Why a CTO should team up with sales
This article was not intended to become an article. It is a list of my current experiences. Nothing more, nothing less. I thought it would be a good idea to share my thoughts and get feedback, new views, etc. So here it is: Why I think CTOs and sales should be best buddies in (B2B) SaaS companies when trying to reach the magical €10M revenue point (and beyond).
inSided, a B2B SaaS company I co-founded 5 years ago, is a growth company. We are bootstrapped but are now working on our first round so we can scale up the business as we are starting to move into our hockey stick growth. Our revenue is in the €4–5M range with a great ARR and we are working hard to get to that magical €10M (with an even higher ARR) of which a lot of folks would say it might be proof that you did the right things right and you kept the main thing the main thing. InSided is mainly focused on enterprise-level companies with 100K+ end users. Some examples of our customer base include: TomTom, Sonos, Eircom, Albert Heijn.
I have been through some of the known stages for a CTO in a startup: from developing the first version of the platform without a lot of sleep for days/weeks/months (are you even allowed to call yourself a CTO in this phase?), building a scalable development team, learning to ‘manage’ people while acting as an architect up until talking to market analysts. However, I have not yet encountered a lot of emphasizing on startups/growth companies in which the CTO is heavily involved in sales.
I believe this is the phase I am currently in. And I can tell you: I am loving every minute of it. The amount of insights I am getting by attending (international) sales meeting is incredible. Let me pin-point some of the insights I get out of these sales meetings:
- Future customers are willing to tell me about their roadmaps and how they want to their customer engagement to evolve over the next 2 to 5 years. I can clearly see patterns in (possible) future customer roadmaps arise from the different sales meetings I attend to and I am able to define our product and technology roadmap with much more certainty based on these patterns.
- During the demos, discussions and pitches/presentations of our sales people in those meetings I can clearly see what they are struggling with. It might be that a certain feature is not clear enough for them or that something is simply not demo-able enough although it’s a great feature. By being there I can see where we can improve. Usually these are minor changes that can make a huge difference in the perception of future customers during sales meetings.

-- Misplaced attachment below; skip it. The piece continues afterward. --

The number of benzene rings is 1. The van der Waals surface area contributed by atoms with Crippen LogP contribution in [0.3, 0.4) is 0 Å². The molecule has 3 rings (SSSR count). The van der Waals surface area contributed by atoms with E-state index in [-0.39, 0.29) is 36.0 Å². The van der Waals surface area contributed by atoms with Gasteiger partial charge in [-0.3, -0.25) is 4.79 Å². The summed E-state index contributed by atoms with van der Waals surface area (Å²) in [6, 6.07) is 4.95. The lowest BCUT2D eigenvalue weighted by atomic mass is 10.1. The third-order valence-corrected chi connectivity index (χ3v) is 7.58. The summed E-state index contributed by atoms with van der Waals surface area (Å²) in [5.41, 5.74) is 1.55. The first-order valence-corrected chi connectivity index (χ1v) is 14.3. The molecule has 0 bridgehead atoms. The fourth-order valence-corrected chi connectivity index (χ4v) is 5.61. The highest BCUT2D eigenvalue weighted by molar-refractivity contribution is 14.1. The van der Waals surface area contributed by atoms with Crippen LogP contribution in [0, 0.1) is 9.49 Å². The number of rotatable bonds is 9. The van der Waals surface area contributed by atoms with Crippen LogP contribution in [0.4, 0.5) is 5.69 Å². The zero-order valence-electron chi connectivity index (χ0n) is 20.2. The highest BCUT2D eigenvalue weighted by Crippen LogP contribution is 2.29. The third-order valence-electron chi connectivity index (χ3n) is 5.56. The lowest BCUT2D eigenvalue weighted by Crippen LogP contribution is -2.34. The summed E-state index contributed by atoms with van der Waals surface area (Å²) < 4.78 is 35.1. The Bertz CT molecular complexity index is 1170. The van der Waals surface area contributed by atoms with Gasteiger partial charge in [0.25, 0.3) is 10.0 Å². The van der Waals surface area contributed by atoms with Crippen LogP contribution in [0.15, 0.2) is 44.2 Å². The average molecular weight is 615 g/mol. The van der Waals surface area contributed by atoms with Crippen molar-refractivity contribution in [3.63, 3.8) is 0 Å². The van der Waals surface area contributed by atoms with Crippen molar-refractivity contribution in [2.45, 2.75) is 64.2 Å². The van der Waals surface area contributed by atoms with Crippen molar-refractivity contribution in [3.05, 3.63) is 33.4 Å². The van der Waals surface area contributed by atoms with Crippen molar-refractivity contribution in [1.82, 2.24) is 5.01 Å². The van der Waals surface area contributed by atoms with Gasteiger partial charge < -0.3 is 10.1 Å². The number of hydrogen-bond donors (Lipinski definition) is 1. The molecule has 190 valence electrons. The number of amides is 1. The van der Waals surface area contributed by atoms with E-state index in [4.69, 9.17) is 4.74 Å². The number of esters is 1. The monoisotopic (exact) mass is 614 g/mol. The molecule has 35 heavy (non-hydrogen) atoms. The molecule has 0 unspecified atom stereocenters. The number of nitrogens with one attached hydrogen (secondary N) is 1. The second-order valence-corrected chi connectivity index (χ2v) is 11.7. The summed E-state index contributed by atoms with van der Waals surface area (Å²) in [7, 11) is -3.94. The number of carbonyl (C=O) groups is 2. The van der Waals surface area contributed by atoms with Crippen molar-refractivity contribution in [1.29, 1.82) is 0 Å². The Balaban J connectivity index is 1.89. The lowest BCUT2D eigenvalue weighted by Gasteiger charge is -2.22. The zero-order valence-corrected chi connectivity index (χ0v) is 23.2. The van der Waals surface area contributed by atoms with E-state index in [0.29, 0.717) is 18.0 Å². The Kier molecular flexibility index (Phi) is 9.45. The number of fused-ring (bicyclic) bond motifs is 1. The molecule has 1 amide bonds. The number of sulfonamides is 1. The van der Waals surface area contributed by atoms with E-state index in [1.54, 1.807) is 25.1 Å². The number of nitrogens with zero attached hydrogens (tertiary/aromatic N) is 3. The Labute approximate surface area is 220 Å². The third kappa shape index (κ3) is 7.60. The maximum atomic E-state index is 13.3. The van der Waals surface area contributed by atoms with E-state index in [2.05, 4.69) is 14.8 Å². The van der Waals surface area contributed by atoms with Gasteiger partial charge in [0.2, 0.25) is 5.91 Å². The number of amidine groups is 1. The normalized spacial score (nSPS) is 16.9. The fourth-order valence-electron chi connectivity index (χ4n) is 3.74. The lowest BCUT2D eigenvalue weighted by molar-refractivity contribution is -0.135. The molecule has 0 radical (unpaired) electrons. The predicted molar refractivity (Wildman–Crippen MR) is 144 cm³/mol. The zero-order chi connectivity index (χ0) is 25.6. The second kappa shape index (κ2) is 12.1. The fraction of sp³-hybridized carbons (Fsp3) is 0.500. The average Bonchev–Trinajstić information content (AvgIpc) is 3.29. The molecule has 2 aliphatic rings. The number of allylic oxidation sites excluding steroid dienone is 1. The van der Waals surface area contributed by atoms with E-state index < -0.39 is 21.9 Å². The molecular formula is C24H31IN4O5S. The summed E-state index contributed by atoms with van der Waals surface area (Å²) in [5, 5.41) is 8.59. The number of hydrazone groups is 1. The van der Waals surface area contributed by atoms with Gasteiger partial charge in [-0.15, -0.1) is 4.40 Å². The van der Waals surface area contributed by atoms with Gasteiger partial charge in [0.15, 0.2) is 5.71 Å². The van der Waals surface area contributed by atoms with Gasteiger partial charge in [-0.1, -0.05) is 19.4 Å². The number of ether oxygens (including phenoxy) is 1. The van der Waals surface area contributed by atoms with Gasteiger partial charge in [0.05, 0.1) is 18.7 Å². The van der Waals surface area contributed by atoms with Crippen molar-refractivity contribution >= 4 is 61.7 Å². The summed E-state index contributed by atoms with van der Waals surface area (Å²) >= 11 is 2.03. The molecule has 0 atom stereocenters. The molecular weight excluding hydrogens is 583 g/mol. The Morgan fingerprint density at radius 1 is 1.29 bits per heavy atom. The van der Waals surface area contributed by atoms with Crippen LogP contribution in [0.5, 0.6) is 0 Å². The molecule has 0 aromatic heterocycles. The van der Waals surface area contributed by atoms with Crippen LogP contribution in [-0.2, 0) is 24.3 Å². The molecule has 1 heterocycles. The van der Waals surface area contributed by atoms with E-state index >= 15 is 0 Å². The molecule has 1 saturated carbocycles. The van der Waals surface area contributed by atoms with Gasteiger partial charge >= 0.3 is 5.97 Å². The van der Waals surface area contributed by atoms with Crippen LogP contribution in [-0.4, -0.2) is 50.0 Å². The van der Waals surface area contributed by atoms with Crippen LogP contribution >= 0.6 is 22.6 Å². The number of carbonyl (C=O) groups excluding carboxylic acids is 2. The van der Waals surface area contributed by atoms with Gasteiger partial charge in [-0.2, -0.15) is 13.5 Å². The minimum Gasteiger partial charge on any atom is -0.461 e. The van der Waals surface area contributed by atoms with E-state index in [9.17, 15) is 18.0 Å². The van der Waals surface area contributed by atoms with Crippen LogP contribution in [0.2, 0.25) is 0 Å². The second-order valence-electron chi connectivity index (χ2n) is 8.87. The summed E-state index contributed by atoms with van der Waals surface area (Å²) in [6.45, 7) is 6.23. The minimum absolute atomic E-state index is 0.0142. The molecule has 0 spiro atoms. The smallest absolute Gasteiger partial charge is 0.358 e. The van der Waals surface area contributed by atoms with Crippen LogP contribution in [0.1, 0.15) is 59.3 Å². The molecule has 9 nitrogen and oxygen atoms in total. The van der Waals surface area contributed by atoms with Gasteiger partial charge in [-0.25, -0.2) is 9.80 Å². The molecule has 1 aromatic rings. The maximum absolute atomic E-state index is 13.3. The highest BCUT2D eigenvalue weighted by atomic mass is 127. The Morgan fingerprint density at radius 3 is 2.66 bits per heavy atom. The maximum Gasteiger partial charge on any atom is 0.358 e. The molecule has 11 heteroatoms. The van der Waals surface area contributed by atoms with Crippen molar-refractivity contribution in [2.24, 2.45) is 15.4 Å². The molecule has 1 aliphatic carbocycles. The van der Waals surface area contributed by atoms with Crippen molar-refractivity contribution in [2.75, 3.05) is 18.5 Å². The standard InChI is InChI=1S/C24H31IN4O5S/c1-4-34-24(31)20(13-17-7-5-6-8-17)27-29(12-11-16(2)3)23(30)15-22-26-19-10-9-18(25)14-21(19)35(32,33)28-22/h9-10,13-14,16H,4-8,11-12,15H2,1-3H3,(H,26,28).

- I can get incredibly excited when I am able to play around with a new piece of technology to discover it’s potential (Kinesis Firehose anyone?). However, I am now more realistic and balanced in the decisions we as a product development team make in regards to that technology and how it will contribute to the overall goals of both the sales team and the roadmap of our customers. There is no point in building something we can’t sell.
- I take the knowledge and inspiration that I get during those sales meetings back to the office (“Hey, you see a lot of people genuinely interested in -and amazed by- what your team has built and that is awesome”) and inform our product development team about my experiences. They hear all of the insights directly from me and since I am able to mix those insights with the technology we (plan to) use, it makes much more sense to them.
How would you as a CTO (or any product related executive in a growth company for that matter) know what to build that can actually directly contribute to that €10M ARR your company so desperately needs? You won’t get that knowledge by only watching the full 1.5 hours of Werner Vogels keynote during AWS Re:Invent (by the way, I urge you to watch it.. awesome stuff). You don’t get that knowledge by only talking to your existing customers (although it is quite important to do so and as a result of that being able to balance out your roadmap so you built features or modules for upsell). You need to get out there and listen!
“I can clearly see patterns in (possible) future customer roadmaps arise from the different sales meetings I attend to and I am able to define our product and technology roadmap with much more certainty based on these patterns.”
What better possibility do you have other than joining your sales colleagues in meetings with possible future customers to extract information for product development? Since the meetings have already been setup all you need to do is make time and listen in. Hell, you might even be able to say a thing or two once you are there! In the sales meetings I attend there are usually people from IT departments present and it is always good to show them that a technical counterpart is present to get them informed on your company and product from a technical perspective. You can tell your sales people that having the CTO present is an added bonus for the sales meeting.
So I urge all startup/growth enterprise SaaS CTO’s: go out there. Talk to your future customers and use their input to detect patterns so you can balance out your roadmap and build the things that are actually selling.